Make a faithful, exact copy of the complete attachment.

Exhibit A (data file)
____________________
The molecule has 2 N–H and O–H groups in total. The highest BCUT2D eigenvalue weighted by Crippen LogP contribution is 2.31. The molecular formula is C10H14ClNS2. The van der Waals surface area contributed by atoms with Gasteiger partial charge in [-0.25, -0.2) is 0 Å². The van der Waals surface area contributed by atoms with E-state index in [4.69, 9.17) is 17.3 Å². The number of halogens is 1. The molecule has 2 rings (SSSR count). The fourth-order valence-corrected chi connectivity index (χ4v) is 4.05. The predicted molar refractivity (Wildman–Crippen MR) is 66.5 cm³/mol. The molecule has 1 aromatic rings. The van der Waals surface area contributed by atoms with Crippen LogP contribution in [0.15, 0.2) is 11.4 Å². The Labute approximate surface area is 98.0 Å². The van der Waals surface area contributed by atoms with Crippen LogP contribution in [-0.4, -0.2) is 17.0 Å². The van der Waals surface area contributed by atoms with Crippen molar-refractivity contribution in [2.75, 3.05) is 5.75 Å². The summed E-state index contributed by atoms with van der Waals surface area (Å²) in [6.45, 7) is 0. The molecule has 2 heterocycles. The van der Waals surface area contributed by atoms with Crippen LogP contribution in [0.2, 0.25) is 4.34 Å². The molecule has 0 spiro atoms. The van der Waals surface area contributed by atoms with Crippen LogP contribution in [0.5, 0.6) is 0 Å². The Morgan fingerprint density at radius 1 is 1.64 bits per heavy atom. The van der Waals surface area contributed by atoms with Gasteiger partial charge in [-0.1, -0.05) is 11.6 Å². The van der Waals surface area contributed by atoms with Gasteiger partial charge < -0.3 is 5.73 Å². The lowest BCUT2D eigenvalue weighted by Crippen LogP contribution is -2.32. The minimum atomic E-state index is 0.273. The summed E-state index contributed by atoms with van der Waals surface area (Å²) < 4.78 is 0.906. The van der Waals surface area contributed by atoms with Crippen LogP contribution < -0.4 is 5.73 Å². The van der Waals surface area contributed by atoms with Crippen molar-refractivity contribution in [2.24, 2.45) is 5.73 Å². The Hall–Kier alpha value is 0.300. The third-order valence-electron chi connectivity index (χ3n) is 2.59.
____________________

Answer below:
The molecule has 2 N–H and O–H groups in total. The highest BCUT2D eigenvalue weighted by Crippen LogP contribution is 2.31. The molecular formula is C10H14ClNS2. The van der Waals surface area contributed by atoms with Gasteiger partial charge in [-0.25, -0.2) is 0 Å². The van der Waals surface area contributed by atoms with E-state index in [4.69, 9.17) is 17.3 Å². The number of halogens is 1. The molecule has 2 rings (SSSR count). The fourth-order valence-corrected chi connectivity index (χ4v) is 4.05. The predicted molar refractivity (Wildman–Crippen MR) is 66.5 cm³/mol. The molecule has 1 aromatic rings. The van der Waals surface area contributed by atoms with Crippen LogP contribution in [0.15, 0.2) is 11.4 Å². The Labute approximate surface area is 98.0 Å². The van der Waals surface area contributed by atoms with Crippen LogP contribution in [-0.4, -0.2) is 17.0 Å². The van der Waals surface area contributed by atoms with Crippen molar-refractivity contribution in [2.75, 3.05) is 5.75 Å². The summed E-state index contributed by atoms with van der Waals surface area (Å²) in [6.45, 7) is 0. The molecule has 2 heterocycles. The van der Waals surface area contributed by atoms with Crippen LogP contribution in [0.2, 0.25) is 4.34 Å². The molecule has 0 spiro atoms. The van der Waals surface area contributed by atoms with Crippen LogP contribution in [0.5, 0.6) is 0 Å². The Morgan fingerprint density at radius 1 is 1.64 bits per heavy atom. The van der Waals surface area contributed by atoms with Gasteiger partial charge in [-0.1, -0.05) is 11.6 Å². The van der Waals surface area contributed by atoms with Gasteiger partial charge < -0.3 is 5.73 Å². The lowest BCUT2D eigenvalue weighted by Crippen LogP contribution is -2.32. The minimum atomic E-state index is 0.273. The summed E-state index contributed by atoms with van der Waals surface area (Å²) < 4.78 is 0.906. The van der Waals surface area contributed by atoms with Crippen LogP contribution < -0.4 is 5.73 Å². The van der Waals surface area contributed by atoms with Crippen molar-refractivity contribution in [2.24, 2.45) is 5.73 Å². The Hall–Kier alpha value is 0.300. The third-order valence-electron chi connectivity index (χ3n) is 2.59.